Sanral warns against fake e-toll information
A Pretoria motorist was allegedly prevented from renewing his license disk due to outstanding e-toll debt.
JOHANNESBURG - Justice Project South Africa (JPSA) has warned against the spreading of false information after a motorist was allegedly prevented from renewing his license disk due to an outstanding e-toll debt.
Last week, a Tshwane Metro Police officer reportedly told the motorist he could not renew his disk because a warrant had been issued for his arrest over the outstanding debt.
The South African National Road Agency Limited (Sanral) said no arrest warrants are being issued over e-toll fines and has urged motorists to report cases of this nature.
The JPSA's Howard Dembovsky said, "If there are any existing enforcement orders or outstanding arrears and penalties or arrears of licensing fees, those are the only things plus a warrant of arrest that can cause your license disk not to be renewed."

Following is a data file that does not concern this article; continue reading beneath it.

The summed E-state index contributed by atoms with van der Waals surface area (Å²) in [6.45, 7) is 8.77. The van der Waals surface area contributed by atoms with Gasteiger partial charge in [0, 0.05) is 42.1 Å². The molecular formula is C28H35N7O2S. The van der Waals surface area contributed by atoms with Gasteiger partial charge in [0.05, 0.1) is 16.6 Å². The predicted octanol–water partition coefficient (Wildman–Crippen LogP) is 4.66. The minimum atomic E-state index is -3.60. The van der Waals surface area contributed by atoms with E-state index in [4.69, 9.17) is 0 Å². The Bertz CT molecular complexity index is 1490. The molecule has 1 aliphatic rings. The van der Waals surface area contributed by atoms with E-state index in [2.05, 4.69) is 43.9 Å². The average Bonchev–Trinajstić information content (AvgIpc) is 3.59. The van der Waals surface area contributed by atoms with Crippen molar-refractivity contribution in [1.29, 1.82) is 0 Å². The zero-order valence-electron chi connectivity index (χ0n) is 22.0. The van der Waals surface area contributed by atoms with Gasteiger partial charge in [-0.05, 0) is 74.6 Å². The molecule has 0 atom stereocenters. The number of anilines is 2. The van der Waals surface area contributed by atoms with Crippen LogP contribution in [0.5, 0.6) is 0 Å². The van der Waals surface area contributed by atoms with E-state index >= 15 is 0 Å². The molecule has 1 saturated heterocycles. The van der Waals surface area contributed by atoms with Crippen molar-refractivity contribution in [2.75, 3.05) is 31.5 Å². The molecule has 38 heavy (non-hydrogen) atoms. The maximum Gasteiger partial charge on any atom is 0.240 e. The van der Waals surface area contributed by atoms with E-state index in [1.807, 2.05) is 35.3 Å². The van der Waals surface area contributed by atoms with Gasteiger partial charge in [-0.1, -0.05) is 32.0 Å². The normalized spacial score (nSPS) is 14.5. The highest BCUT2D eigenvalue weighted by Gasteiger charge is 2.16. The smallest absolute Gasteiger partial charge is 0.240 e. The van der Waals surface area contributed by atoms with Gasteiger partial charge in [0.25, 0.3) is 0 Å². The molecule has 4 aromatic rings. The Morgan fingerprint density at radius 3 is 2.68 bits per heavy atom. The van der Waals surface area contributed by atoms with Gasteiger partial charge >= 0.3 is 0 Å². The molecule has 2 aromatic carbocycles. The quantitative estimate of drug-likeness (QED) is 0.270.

Sanral said it still plans to offer motorists a 60 percent discount as well as link e-tolls to the annual renewal of license disks, but these changes will take longer.
NEW E-TOLL FEE STRUCTURE
In May, Ramaphosa announced a new model for e-tolls which would see many costs for consumers halved.
The deputy president said there would be a single reduced tariff of 30 cents per kilometre and this will apply for all motorists.
This is a 50 percent reduction and applies to light motor vehicles.
"If a person was paying R450 they will now pay R225 per month. All users who do not pay tolls in the required 30 days will have to pay double. This will be capped."
To ensure compliance, motorists will have to pay their toll bills before renewing their car licenses.
Ramaphosa said outstanding e-toll bills will be reduced by 60 percent.
Users will also benefit from 30 free gantry passes a year. Public transport, including buses and taxis which have permits, will remain exempted.
Ramaphosa said the 'new dispensation' will be implemented in phases.